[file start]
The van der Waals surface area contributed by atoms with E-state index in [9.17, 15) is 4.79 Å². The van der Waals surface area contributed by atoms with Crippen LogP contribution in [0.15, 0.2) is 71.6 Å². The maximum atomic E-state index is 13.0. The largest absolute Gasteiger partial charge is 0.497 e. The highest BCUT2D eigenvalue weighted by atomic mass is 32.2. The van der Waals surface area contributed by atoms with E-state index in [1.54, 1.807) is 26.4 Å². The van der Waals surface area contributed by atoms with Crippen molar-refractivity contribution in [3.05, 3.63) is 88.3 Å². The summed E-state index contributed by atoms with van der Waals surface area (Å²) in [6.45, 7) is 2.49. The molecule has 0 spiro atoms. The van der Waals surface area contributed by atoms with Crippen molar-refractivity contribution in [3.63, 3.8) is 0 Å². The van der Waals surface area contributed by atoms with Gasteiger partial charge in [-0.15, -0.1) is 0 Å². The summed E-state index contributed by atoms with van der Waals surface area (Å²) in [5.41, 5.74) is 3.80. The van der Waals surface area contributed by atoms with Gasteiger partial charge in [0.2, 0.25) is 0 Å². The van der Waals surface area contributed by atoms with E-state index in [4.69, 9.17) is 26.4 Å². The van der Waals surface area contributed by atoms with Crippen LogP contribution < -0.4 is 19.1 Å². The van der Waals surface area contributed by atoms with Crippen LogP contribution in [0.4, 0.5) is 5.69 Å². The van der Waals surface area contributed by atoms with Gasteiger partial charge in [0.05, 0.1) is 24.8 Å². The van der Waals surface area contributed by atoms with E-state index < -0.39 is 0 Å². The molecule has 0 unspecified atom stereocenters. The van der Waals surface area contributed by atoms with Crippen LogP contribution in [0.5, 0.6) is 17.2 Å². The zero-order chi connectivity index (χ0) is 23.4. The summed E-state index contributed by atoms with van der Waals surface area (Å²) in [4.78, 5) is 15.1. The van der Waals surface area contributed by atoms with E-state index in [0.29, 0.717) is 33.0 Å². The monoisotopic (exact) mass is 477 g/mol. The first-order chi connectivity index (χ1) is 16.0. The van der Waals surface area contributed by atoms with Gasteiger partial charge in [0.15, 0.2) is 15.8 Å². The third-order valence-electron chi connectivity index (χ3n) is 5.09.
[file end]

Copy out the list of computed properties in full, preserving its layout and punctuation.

The van der Waals surface area contributed by atoms with E-state index in [9.17, 15) is 4.79 Å². The van der Waals surface area contributed by atoms with Crippen LogP contribution in [0.15, 0.2) is 71.6 Å². The maximum atomic E-state index is 13.0. The largest absolute Gasteiger partial charge is 0.497 e. The highest BCUT2D eigenvalue weighted by atomic mass is 32.2. The van der Waals surface area contributed by atoms with E-state index in [1.54, 1.807) is 26.4 Å². The van der Waals surface area contributed by atoms with Crippen molar-refractivity contribution in [3.05, 3.63) is 88.3 Å². The summed E-state index contributed by atoms with van der Waals surface area (Å²) in [6.45, 7) is 2.49. The molecule has 0 spiro atoms. The van der Waals surface area contributed by atoms with Crippen molar-refractivity contribution in [3.63, 3.8) is 0 Å². The van der Waals surface area contributed by atoms with Gasteiger partial charge in [-0.15, -0.1) is 0 Å². The summed E-state index contributed by atoms with van der Waals surface area (Å²) in [5.41, 5.74) is 3.80. The van der Waals surface area contributed by atoms with Gasteiger partial charge in [0.2, 0.25) is 0 Å². The van der Waals surface area contributed by atoms with E-state index in [4.69, 9.17) is 26.4 Å². The van der Waals surface area contributed by atoms with Crippen LogP contribution < -0.4 is 19.1 Å². The van der Waals surface area contributed by atoms with Crippen LogP contribution in [0.4, 0.5) is 5.69 Å². The van der Waals surface area contributed by atoms with Gasteiger partial charge in [0.05, 0.1) is 24.8 Å². The van der Waals surface area contributed by atoms with E-state index < -0.39 is 0 Å². The molecule has 0 unspecified atom stereocenters. The van der Waals surface area contributed by atoms with Crippen LogP contribution in [0.5, 0.6) is 17.2 Å². The zero-order chi connectivity index (χ0) is 23.4. The summed E-state index contributed by atoms with van der Waals surface area (Å²) in [4.78, 5) is 15.1. The van der Waals surface area contributed by atoms with E-state index in [0.29, 0.717) is 33.0 Å². The monoisotopic (exact) mass is 477 g/mol. The first-order chi connectivity index (χ1) is 16.0. The van der Waals surface area contributed by atoms with Gasteiger partial charge in [0.15, 0.2) is 15.8 Å². The third-order valence-electron chi connectivity index (χ3n) is 5.09.